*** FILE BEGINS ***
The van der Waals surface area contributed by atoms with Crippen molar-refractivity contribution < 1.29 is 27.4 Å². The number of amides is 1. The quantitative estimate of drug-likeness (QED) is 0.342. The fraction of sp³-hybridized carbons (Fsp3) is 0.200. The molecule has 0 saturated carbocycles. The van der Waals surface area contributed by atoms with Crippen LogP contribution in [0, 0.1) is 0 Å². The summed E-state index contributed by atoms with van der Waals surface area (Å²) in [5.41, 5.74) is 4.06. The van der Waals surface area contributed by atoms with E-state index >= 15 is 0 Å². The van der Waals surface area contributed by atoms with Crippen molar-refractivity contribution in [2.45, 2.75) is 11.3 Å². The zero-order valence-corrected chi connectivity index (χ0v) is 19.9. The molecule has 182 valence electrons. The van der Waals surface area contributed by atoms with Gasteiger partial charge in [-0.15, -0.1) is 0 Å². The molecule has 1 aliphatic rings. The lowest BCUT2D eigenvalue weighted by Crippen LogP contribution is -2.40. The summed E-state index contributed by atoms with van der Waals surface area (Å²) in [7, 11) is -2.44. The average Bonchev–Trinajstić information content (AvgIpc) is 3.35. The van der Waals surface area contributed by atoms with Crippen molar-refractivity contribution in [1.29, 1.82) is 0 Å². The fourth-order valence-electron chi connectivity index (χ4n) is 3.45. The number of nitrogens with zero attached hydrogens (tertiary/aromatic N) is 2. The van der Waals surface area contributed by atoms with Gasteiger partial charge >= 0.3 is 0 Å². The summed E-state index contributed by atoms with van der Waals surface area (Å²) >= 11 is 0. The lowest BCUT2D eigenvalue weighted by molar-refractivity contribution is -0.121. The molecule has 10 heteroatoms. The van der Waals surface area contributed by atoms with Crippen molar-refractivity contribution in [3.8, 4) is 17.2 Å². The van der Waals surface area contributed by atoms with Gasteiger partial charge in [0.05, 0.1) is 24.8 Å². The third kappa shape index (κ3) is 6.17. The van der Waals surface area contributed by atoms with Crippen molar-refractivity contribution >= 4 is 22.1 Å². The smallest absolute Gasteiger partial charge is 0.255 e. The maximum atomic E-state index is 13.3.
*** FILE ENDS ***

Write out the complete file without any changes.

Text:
The van der Waals surface area contributed by atoms with Crippen molar-refractivity contribution < 1.29 is 27.4 Å². The number of amides is 1. The quantitative estimate of drug-likeness (QED) is 0.342. The fraction of sp³-hybridized carbons (Fsp3) is 0.200. The molecule has 0 saturated carbocycles. The van der Waals surface area contributed by atoms with Crippen LogP contribution in [0, 0.1) is 0 Å². The summed E-state index contributed by atoms with van der Waals surface area (Å²) in [5.41, 5.74) is 4.06. The van der Waals surface area contributed by atoms with E-state index >= 15 is 0 Å². The van der Waals surface area contributed by atoms with Crippen molar-refractivity contribution in [2.45, 2.75) is 11.3 Å². The zero-order valence-corrected chi connectivity index (χ0v) is 19.9. The molecule has 182 valence electrons. The van der Waals surface area contributed by atoms with Gasteiger partial charge in [-0.15, -0.1) is 0 Å². The molecule has 1 aliphatic rings. The lowest BCUT2D eigenvalue weighted by Crippen LogP contribution is -2.40. The summed E-state index contributed by atoms with van der Waals surface area (Å²) in [7, 11) is -2.44. The average Bonchev–Trinajstić information content (AvgIpc) is 3.35. The van der Waals surface area contributed by atoms with Crippen molar-refractivity contribution in [1.29, 1.82) is 0 Å². The fourth-order valence-electron chi connectivity index (χ4n) is 3.45. The number of nitrogens with zero attached hydrogens (tertiary/aromatic N) is 2. The van der Waals surface area contributed by atoms with Gasteiger partial charge >= 0.3 is 0 Å². The summed E-state index contributed by atoms with van der Waals surface area (Å²) >= 11 is 0. The lowest BCUT2D eigenvalue weighted by molar-refractivity contribution is -0.121. The molecule has 10 heteroatoms. The van der Waals surface area contributed by atoms with Crippen molar-refractivity contribution in [3.8, 4) is 17.2 Å². The van der Waals surface area contributed by atoms with Gasteiger partial charge in [0.05, 0.1) is 24.8 Å². The third kappa shape index (κ3) is 6.17. The van der Waals surface area contributed by atoms with Crippen molar-refractivity contribution >= 4 is 22.1 Å². The smallest absolute Gasteiger partial charge is 0.255 e. The maximum atomic E-state index is 13.3.